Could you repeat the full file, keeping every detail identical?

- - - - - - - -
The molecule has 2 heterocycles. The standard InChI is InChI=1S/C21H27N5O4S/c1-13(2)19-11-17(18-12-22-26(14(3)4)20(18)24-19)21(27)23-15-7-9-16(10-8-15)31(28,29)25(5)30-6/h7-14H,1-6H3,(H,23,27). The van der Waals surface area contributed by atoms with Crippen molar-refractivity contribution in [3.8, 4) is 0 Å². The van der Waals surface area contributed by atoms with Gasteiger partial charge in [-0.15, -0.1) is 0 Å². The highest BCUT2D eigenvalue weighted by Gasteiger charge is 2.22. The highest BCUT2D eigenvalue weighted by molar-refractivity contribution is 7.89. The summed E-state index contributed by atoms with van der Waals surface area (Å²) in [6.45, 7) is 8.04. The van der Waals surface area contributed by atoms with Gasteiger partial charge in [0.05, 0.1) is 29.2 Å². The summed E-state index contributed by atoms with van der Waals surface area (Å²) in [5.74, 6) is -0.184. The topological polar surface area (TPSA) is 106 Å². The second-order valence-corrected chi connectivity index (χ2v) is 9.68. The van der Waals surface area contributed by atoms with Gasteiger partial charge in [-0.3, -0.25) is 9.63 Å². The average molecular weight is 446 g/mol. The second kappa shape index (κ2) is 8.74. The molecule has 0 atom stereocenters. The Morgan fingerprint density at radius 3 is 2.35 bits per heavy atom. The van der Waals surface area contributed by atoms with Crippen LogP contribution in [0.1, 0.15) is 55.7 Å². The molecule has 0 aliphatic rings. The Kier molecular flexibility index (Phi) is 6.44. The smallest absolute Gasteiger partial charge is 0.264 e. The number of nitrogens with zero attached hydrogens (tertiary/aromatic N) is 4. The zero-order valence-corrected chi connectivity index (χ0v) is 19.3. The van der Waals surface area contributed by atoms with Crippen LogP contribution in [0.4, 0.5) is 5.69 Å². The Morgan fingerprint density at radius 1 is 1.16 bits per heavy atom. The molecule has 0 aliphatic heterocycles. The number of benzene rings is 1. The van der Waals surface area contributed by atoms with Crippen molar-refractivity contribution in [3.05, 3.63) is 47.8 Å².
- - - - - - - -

The molecule has 2 heterocycles. The standard InChI is InChI=1S/C21H27N5O4S/c1-13(2)19-11-17(18-12-22-26(14(3)4)20(18)24-19)21(27)23-15-7-9-16(10-8-15)31(28,29)25(5)30-6/h7-14H,1-6H3,(H,23,27). The van der Waals surface area contributed by atoms with Crippen molar-refractivity contribution in [3.8, 4) is 0 Å². The van der Waals surface area contributed by atoms with Gasteiger partial charge in [-0.15, -0.1) is 0 Å². The highest BCUT2D eigenvalue weighted by Gasteiger charge is 2.22. The highest BCUT2D eigenvalue weighted by molar-refractivity contribution is 7.89. The summed E-state index contributed by atoms with van der Waals surface area (Å²) in [6.45, 7) is 8.04. The van der Waals surface area contributed by atoms with Gasteiger partial charge in [0.05, 0.1) is 29.2 Å². The summed E-state index contributed by atoms with van der Waals surface area (Å²) in [5.74, 6) is -0.184. The topological polar surface area (TPSA) is 106 Å². The second-order valence-corrected chi connectivity index (χ2v) is 9.68. The van der Waals surface area contributed by atoms with Gasteiger partial charge in [-0.3, -0.25) is 9.63 Å². The average molecular weight is 446 g/mol. The second kappa shape index (κ2) is 8.74. The molecule has 0 atom stereocenters. The Morgan fingerprint density at radius 3 is 2.35 bits per heavy atom. The van der Waals surface area contributed by atoms with Crippen LogP contribution in [0.1, 0.15) is 55.7 Å². The molecule has 0 aliphatic rings. The Kier molecular flexibility index (Phi) is 6.44. The smallest absolute Gasteiger partial charge is 0.264 e. The number of nitrogens with zero attached hydrogens (tertiary/aromatic N) is 4. The zero-order valence-corrected chi connectivity index (χ0v) is 19.3. The van der Waals surface area contributed by atoms with Crippen LogP contribution in [0.4, 0.5) is 5.69 Å². The Morgan fingerprint density at radius 1 is 1.16 bits per heavy atom. The molecule has 0 aliphatic heterocycles. The number of benzene rings is 1. The van der Waals surface area contributed by atoms with Crippen molar-refractivity contribution in [3.05, 3.63) is 47.8 Å².